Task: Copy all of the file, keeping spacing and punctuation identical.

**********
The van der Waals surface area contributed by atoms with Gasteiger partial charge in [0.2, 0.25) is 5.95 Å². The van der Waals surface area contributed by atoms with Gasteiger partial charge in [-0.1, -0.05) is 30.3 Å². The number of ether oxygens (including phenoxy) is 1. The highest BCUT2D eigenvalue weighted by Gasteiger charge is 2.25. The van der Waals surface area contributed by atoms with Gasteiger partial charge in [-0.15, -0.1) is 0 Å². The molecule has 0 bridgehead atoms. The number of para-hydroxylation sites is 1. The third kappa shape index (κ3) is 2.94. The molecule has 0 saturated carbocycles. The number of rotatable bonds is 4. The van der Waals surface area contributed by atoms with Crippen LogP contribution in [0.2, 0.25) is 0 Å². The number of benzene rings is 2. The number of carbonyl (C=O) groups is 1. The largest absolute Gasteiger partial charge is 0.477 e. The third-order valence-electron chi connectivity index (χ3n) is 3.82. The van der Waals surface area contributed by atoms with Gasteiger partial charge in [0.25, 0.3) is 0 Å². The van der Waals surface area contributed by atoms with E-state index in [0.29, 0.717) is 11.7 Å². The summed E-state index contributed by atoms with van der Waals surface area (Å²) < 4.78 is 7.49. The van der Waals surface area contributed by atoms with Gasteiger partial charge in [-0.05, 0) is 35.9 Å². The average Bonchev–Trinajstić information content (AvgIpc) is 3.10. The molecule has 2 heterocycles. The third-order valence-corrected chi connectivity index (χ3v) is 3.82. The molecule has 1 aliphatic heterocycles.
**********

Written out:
The van der Waals surface area contributed by atoms with Gasteiger partial charge in [0.2, 0.25) is 5.95 Å². The van der Waals surface area contributed by atoms with Gasteiger partial charge in [-0.1, -0.05) is 30.3 Å². The number of ether oxygens (including phenoxy) is 1. The highest BCUT2D eigenvalue weighted by Gasteiger charge is 2.25. The van der Waals surface area contributed by atoms with Gasteiger partial charge in [-0.15, -0.1) is 0 Å². The molecule has 0 bridgehead atoms. The number of para-hydroxylation sites is 1. The third kappa shape index (κ3) is 2.94. The molecule has 0 saturated carbocycles. The number of rotatable bonds is 4. The van der Waals surface area contributed by atoms with Crippen LogP contribution in [0.2, 0.25) is 0 Å². The number of benzene rings is 2. The number of carbonyl (C=O) groups is 1. The largest absolute Gasteiger partial charge is 0.477 e. The third-order valence-electron chi connectivity index (χ3n) is 3.82. The van der Waals surface area contributed by atoms with Gasteiger partial charge in [0.25, 0.3) is 0 Å². The van der Waals surface area contributed by atoms with E-state index in [0.29, 0.717) is 11.7 Å². The summed E-state index contributed by atoms with van der Waals surface area (Å²) < 4.78 is 7.49. The van der Waals surface area contributed by atoms with Gasteiger partial charge in [-0.05, 0) is 35.9 Å². The average Bonchev–Trinajstić information content (AvgIpc) is 3.10. The molecule has 2 heterocycles. The third-order valence-corrected chi connectivity index (χ3v) is 3.82. The molecule has 1 aliphatic heterocycles.